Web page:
Johnny Depp Apologizes for Trump Assassination Joke: "It Did Not Come Out as Intended"
"I intended no malice. I was only trying to amuse, not to harm anyone," read a statement from the actor.
Johnny Depp has sparked controversy for joking about assassinating Donald Trump during an appearance at a large festival in Britain, the latest example of artists using violent imagery when dealing with the president.
"When was the last time an actor assassinated a president?" Depp asked the crowd at Glastonbury Festival, in reference to the death of Abraham Lincoln by John Wilkes Booth in 1865.
The 54-year-old Pirates of the Caribbean star then added: "I want to qualify, I am not an actor. I lie for a living. However, it has been awhile and maybe it is time."
"President Trump has condemned violence in all forms and it's sad that others like Johnny Depp have not followed his lead," the White House said in a statement, as quoted by ABC News. "I hope that some of Mr. Depp’s colleagues will speak out against this type of rhetoric as strongly as they would if his comments were directed to a Democrat elected official."
The Secret Service in a statement said Friday it "is aware of the comments in question. For security reasons, we cannot discuss specifically nor in general terms the means and methods of how we perform our protective responsibilities."
On Friday, Depp apologized for the remark.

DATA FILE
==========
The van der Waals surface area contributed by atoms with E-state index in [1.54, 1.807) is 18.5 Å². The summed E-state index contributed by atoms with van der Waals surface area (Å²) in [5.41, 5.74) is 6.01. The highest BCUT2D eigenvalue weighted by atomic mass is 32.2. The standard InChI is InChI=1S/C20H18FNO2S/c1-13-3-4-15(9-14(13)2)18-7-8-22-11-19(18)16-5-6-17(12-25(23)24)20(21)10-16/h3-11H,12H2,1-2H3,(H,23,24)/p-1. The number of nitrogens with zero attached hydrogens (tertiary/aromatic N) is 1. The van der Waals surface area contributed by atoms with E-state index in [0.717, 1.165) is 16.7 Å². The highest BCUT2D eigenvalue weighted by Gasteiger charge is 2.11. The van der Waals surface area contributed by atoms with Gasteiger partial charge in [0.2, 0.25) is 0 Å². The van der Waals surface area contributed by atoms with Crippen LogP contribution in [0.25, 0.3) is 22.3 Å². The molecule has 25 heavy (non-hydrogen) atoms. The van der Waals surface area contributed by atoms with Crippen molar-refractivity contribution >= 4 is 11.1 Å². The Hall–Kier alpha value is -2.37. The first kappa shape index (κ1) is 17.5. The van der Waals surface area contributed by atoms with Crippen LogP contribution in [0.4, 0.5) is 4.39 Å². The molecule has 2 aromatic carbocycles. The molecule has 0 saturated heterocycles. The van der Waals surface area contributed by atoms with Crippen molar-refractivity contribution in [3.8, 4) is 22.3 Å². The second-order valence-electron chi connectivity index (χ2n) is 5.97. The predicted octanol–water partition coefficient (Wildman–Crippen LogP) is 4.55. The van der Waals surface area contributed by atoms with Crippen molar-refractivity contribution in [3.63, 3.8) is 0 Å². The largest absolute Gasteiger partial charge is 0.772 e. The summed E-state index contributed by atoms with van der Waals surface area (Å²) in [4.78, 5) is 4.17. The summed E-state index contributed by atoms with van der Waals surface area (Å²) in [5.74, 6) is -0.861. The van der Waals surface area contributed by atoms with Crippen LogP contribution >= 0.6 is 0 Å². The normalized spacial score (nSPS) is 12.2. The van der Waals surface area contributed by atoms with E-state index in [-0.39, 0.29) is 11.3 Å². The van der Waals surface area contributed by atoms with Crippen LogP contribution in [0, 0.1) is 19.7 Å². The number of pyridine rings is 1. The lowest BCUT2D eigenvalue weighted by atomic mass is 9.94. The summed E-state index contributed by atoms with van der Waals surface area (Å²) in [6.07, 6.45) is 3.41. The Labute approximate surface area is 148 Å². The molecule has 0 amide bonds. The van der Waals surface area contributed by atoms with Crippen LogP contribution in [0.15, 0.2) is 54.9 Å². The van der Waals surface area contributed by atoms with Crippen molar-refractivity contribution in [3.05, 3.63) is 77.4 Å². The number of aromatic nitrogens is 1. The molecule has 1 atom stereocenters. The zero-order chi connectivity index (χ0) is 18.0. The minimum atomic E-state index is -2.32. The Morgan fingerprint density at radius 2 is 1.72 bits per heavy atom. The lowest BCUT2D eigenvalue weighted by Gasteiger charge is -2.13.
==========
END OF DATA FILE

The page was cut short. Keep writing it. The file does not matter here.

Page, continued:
"I apologize for the bad joke I attempted last night in poor taste about President Trump. It did not come out as intended, and I intended no malice. I was only trying to amuse, not to harm anyone," Depp said in a statement.
Depp was at the festival Thursday to introduce a screening of his 2004 film, The Libertine. He played Trump last year in a Funny or Die video parody of the businessman's 1987 book, The Art of the Deal.
He seemed to know his comments were going to get him into trouble, prefacing his remarks with, "By the way, this is going to be in the press. It will be horrible." Depp's remarks came eight days after a gunman opened fire on Republican lawmakers as they practiced for a charity baseball game.
Depp's remarks come weeks after The Public Theater in New York was criticized for its production of Julius Caesar that portrayed a Trump-like dictator in a business suit with a long tie who gets knifed to death onstage. The theater said it never advocates violence as a solution to political problems.
The show followed condemnation for comedian Kathy Griffin, who lost her job co-hosting CNN's New Year's Eve special and had all her upcoming comedy shows canceled after posing for a photograph in which she gripped a likeness of the president's severed, bloody head. Pop star Madonna also was criticized for saying at a rally that she had thought "an awful lot about blowing up the White House."
Musicians have also gone after the president, with a Snoop Dogg video of him shooting a Trump-look-alike clown and Moby putting out a video in which Trump resembles a Nazi-like Iron Man who takes over the world with a missile-firing machine shaped like a swastika and dollar symbol.
Trump's election has not quieted many in the arts community who assailed the candidate, with Robert De Niro saying he'd "like to punch" Trump "in the face," Carly Simon repurposing her song "You're So Vain" into an anti-Trump anthem and singer-rapper Will.i.am's damning video "GRAB'm by the ...."
Other presidents have found themselves the target of celebrity ire, including George W. Bush, who was attacked by the Dixie Chicks and by Kanye West, who famously said Bush "doesn't care about black people."
June 23, 11:54 am Updated headline and story with Johnny Depp's apology statement.